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Ok - I've got quite an extensive background with SQL Server, but I've only piddled around in Oracle before. Well, push has come to shove, and I need to create a relatively complex query. Essentially, it boils down to this in T-SQL:

SELECT Col1 
INTO #tmpTable
FROM Table1
WHERE Col3 = @paramValue

SELECT Col1
FROM #tmpTable

SELECT OtherCol
FROM Table2
INNER JOIN #tmpTable 
  ON Table1.Col1 = Table2.fkCol1

The reasoning for this sequence is because the initial call to Table1 is extremely heavy (~5s runtime) because it is a highly complex call against our data warehouse. I would like to return the results from Table2 in a separate call because there are likely to be 5-10 records in Table2 for every one in Table1 and it makes my front-end pivoting easier.

I'm aware that I can do

SELECT Table1.Col1, Table2.OtherCol
FROM Table1
LEFT JOIN Table2 
  ON Table1.Col1 = Table2.fkCol1

and then re-normalize the data in the front end (processing only the first record for Col1, then all of the OtherCol records until I discover a new Col1)

I'm not a DB expert, though, so I'm not sure which is the better approach. From a dev stance, the first solution is easier for me to consume. It also (gut feeling) looks more performant, as one won't have to return the "thick" results of Table1 coupled to Table2. Table1 will be returning ~1200 rows and is ~2kb wide. Table2 is significantly leaner (~20 bytes wide) but has more rows (6000-12000).

So, ultimately my question is, which solution is the best one for a PL/SQL environment, and if it's the first one, what's the best way of going about it? Global Temporary Table / Cursor / sub select / what?

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1  
In the first bit of code, are you really selecting Col1 from a table where that same Col1 matches the parameter, or has it been oversimplified ? –  Gary Myers Mar 17 '11 at 22:34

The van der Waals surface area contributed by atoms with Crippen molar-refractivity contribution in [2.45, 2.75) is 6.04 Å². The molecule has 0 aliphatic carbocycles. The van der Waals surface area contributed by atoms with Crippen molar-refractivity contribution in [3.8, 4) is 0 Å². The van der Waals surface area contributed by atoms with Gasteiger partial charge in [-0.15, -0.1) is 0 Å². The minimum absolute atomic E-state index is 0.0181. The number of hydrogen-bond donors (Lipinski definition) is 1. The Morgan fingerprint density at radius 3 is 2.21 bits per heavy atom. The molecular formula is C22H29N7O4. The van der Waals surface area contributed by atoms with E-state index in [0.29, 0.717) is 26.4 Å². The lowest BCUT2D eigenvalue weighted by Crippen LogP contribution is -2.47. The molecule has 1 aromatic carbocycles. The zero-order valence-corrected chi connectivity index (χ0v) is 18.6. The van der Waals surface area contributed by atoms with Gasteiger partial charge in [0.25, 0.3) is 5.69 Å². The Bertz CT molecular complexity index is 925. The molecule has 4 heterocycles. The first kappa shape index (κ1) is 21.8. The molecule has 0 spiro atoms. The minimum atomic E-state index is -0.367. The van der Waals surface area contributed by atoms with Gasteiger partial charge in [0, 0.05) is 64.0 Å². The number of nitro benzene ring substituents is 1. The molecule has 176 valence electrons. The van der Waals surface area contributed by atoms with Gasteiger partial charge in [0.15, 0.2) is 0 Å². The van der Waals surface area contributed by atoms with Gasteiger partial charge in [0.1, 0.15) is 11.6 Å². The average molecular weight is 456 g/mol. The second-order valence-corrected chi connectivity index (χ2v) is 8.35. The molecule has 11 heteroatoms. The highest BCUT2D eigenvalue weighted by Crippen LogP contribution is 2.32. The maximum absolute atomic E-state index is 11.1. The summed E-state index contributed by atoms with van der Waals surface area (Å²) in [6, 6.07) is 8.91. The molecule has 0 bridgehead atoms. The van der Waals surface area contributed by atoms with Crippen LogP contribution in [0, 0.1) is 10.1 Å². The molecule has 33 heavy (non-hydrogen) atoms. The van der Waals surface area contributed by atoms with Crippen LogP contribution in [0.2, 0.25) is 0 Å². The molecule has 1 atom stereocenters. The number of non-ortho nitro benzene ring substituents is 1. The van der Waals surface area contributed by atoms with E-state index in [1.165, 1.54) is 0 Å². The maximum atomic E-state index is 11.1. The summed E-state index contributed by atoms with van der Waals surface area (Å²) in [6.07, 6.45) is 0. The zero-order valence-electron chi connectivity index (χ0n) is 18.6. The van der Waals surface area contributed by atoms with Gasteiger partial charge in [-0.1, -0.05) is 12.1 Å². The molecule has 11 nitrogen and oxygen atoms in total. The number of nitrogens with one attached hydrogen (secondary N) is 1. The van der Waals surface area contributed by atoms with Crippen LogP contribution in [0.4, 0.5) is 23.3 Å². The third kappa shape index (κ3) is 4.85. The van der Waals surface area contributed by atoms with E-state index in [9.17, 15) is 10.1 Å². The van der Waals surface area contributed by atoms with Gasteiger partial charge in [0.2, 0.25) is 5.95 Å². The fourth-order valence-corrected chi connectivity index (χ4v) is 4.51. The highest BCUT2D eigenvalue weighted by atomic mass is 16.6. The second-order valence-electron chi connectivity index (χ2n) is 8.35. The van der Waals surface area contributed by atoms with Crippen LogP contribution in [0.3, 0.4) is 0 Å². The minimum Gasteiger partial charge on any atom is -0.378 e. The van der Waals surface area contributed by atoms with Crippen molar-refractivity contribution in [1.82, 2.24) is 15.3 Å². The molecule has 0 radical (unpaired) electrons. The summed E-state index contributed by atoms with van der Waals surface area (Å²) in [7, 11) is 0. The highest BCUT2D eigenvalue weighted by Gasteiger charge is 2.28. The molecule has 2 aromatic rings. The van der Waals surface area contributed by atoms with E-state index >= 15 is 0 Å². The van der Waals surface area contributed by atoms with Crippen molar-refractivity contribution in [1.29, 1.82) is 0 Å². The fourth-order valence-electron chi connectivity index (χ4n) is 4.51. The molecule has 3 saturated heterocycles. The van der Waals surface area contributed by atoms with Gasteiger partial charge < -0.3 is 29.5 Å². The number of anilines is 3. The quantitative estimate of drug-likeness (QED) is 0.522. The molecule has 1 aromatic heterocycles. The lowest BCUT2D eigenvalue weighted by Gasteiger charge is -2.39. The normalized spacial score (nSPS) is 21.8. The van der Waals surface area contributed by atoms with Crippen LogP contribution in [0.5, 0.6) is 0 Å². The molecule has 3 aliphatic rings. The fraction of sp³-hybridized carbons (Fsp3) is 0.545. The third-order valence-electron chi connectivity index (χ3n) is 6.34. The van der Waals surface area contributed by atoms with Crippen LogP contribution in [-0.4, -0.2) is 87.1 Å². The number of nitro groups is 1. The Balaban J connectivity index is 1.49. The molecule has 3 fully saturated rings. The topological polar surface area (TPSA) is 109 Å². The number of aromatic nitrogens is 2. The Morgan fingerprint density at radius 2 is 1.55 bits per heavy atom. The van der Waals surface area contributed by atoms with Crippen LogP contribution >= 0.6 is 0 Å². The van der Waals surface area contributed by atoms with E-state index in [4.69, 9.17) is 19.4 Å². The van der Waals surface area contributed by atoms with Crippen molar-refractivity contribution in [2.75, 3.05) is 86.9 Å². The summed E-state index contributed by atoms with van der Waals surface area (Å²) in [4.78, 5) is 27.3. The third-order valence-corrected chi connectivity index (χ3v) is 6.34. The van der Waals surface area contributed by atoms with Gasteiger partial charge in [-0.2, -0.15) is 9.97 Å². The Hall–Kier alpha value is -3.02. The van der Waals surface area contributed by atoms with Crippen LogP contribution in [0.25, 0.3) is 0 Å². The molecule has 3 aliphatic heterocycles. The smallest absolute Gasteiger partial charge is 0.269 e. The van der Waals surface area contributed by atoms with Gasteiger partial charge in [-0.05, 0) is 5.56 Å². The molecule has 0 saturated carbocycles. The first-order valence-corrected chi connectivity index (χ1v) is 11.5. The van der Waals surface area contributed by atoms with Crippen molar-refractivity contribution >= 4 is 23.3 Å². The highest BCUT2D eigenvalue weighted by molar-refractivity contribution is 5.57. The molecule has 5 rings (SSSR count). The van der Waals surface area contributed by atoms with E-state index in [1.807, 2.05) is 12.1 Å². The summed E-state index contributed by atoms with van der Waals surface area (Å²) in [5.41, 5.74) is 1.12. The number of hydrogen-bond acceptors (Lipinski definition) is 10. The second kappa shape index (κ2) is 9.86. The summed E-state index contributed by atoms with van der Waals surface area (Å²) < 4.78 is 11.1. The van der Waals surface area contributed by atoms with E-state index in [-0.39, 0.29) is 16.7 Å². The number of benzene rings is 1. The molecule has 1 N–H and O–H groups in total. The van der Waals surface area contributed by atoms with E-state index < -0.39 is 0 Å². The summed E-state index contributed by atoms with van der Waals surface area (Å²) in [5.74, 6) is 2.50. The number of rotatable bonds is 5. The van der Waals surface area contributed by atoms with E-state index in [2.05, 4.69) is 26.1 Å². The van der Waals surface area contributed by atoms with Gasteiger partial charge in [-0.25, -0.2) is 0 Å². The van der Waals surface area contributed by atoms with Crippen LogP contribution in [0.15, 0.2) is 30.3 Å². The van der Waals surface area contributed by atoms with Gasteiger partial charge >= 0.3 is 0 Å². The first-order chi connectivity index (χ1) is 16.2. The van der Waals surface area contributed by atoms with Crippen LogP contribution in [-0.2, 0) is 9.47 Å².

@Gary Myers: lol I guess I'll change the names - it's just oversimplified. –  JustLoren Mar 18 '11 at 19:49

3 Answers 3

up vote 3 down vote accepted

I'd use the join. It's easier to code and read and should be faster than three separate selects. And if you just select Col1 it doesn't matter how "thick" a complete row is.

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The second solution is definitely easier to write the SQL for! –  JustLoren Mar 17 '11 at 19:59
    
Then use it! :-) –  Dennis Benzinger Mar 17 '11 at 20:10
    
lol! I guess we only optimize for performance when it crops up, yes? :p If nobody else answers this better within a week (my deadline), I'll mark as accepted! –  JustLoren Mar 17 '11 at 20:22
    
I agree with Dennis, joins aren't evil or to be avoided. Much more straightforward. Avoid pl/sql cursor loops etc if you can just do a join. –  tbone Mar 18 '11 at 17:43

If you are worried about performance, you should just test it and compare the results. I'd personally go with the join solution. Oracle will do its thing behind the scenes and probably improve your performance.

You should also check out the Execution Plans for the queries. I'm sure that your development environment allows you to see the execution plan quickly. The cost of your queries will give you a good idea of what's happening, and will help you decide.

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Unfortunately, I don't know how to implement the first solution, so I cannot compare. Otherwise, I would have done exactly that. –  JustLoren Mar 18 '11 at 19:49

In reponse to your comment about not knowing how to implement the first solution:

procedure get_data(p_paramValue in varchar2, 
                  c_data1 out sys_refcursor,
                  c_data2 out sys_refcursor)
is
  v_tmptable in varchar2(30);
begin
  SELECT Col1 INTO v_tmpTable
  FROM Table1
  WHERE Col3 = p_paramValue;

  open c_data1 for 'SELECT Col1 FROM '||v_temptable;

  open c_data2 for
    'SELECT OtherCol FROM Table2 INNER JOIN '||v_tmpTable|| 
    ' ON Table1.Col1 = Table2.fkCol1'; 
end get_data;

Assuming data in Table1.Col1 is trusted, since there is an injection vulnerability in both cursors.

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